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Installation on a production environment

Thomas Chopitea edited this page Sep 16, 2016 · 18 revisions

Before you start: The production environment is great for running FIR with performance and stability (eg. a real RDBMS) in mind. If you want to test FIR just to get acquainted with it or if you want a quick install, we recommend you follow the instructions in Installation on a production environment.

This will explain how to install FIR on a production environment. As an example, we will be using nginx as a reverse-proxy and MySQL as DBMS. Feel free to adapt it to you own needs (PostgreSQL, Apache, etc.)

If you just want to test FIR or set-up a development environment, check out the Setting up a development environment page.

This procedure was tested on a Ubuntu 14.04 system (minimal install) on a VM.

Install Prerequisites

Install the prerequisites for running FIR with MySQL and nginx:

$ sudo apt-get update
$ sudo apt-get install mysql-server libmysqlclient-dev gettext python-dev python-pip python-lxml git libxml2-dev libxslt1-dev libz-dev nginx

Configure MySQL database

Create users:

$ mysql -uroot -p
> GRANT USAGE ON *.* TO 'fir'@'localhost';
> GRANT ALL PRIVILEGES ON `fir`.* TO 'fir'@'localhost';

Install FIR

If you want to use a virtual environment, follow these steps:

$ sudo pip install virtualenv
$ virtualenv env-FIR
$ source env-FIR/bin/activate           # Switch to virtualenv

Note: if you're using virtual environments, the next steps will have to be adjusted (i.e. do not run pip with sudo).

Clone the GitHub repo:

$ git clone

cd into the FIR directory and install Python dependencies:

$ cd FIR
$ sudo pip install -r requirements.txt       # Install dependencies
$ sudo pip install mysql-python

Create a production configuration file by copying the fir/config/ to fir/config/

$ cp fir/config/ fir/config/

Change the settings in the file according to your setup. This includes the ALLOWED_HOSTS directive - change it to whatever vhost you're planning to use in your deployment. Also, remember to change the timezone in

If you want to enable the plugins, copy the fir/config/installed_apps.txt.sample file to fir/config/installed_apps.txt:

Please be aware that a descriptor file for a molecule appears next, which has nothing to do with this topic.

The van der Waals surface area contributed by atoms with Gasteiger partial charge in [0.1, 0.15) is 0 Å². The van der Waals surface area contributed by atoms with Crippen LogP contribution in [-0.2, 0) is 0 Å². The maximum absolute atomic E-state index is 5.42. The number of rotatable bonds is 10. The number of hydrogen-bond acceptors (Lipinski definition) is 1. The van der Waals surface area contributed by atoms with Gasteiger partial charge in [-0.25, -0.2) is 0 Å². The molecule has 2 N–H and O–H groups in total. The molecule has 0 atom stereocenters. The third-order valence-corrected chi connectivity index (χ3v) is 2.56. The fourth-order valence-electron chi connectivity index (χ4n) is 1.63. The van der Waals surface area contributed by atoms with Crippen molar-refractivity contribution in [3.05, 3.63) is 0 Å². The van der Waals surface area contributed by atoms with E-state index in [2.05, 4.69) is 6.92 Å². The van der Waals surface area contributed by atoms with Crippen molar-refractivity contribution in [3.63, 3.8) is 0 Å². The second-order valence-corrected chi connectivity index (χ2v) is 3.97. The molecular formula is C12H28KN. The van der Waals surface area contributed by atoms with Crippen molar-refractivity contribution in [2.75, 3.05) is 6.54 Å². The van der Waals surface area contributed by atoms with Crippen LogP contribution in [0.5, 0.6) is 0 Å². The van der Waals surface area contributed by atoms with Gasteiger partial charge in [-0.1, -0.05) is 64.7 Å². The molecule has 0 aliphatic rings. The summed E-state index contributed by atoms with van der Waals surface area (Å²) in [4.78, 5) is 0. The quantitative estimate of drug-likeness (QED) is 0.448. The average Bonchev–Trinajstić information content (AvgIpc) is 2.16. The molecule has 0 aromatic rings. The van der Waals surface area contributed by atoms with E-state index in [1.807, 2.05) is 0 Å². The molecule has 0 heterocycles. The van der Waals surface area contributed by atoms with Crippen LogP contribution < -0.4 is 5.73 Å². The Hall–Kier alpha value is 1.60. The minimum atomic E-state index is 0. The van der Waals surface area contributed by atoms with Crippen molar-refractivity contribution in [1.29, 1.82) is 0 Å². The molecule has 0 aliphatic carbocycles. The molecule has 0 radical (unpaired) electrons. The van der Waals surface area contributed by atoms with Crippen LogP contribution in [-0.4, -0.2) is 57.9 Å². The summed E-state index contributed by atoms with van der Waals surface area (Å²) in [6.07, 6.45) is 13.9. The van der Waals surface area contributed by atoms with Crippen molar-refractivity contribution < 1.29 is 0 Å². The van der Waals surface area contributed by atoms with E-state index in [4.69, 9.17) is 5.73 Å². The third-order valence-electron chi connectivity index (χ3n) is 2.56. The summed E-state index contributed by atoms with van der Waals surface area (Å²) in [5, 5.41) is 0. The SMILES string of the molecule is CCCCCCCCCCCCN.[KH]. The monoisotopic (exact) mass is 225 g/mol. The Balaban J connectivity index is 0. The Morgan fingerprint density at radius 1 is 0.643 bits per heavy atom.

$ cp fir/config/installed_apps.txt.sample fir/config/installed_apps.txt

Create the tables in the database:

$ ./ migrate --settings fir.config.production

Create a superuser:

$ ./ createsuperuser --settings fir.config.production

You will be asked for super-user account credentials. Enter them to continue.

Import initial data (you can change these later from the Django backend):

$ ./ loaddata incidents/fixtures/seed_data.json --settings fir.config.production

Collect static files (these will be cached for better performance)

$ ./ collectstatic --settings fir.config.production 

You'll need to change some permissions in order for the www-data to be able to access log files and write to the uploads directory:

$ sudo chown www-data logs/errors.log uploads
$ sudo chmod 750 logs/errors.log uploads

If you want to use internationalization:

$ cd incidents
$ compilemessages

This will generate a bunch of .mo files that Django will use for translating the UI. This command should also be run in the directories of plugins that support internationalization.


We need to install uWSGI in order to serve our application:

$ sudo pip install uwsgi

Change www-data's shell:

$ sudo chsh www-data
Changing the login shell for www-data
Enter the new value, or press ENTER for the default
	Login Shell [/usr/sbin/nologin]: /bin/sh

Create a directory for the socket:

$ mkdir run
$ sudo chown www-data run

Next, create a file in /etc/init/fir.conf with the following contents:

description "FIR - Django uWSGI"

start on runlevel [2345]
stop on runlevel [!2345]

setuid www-data
setgid www-data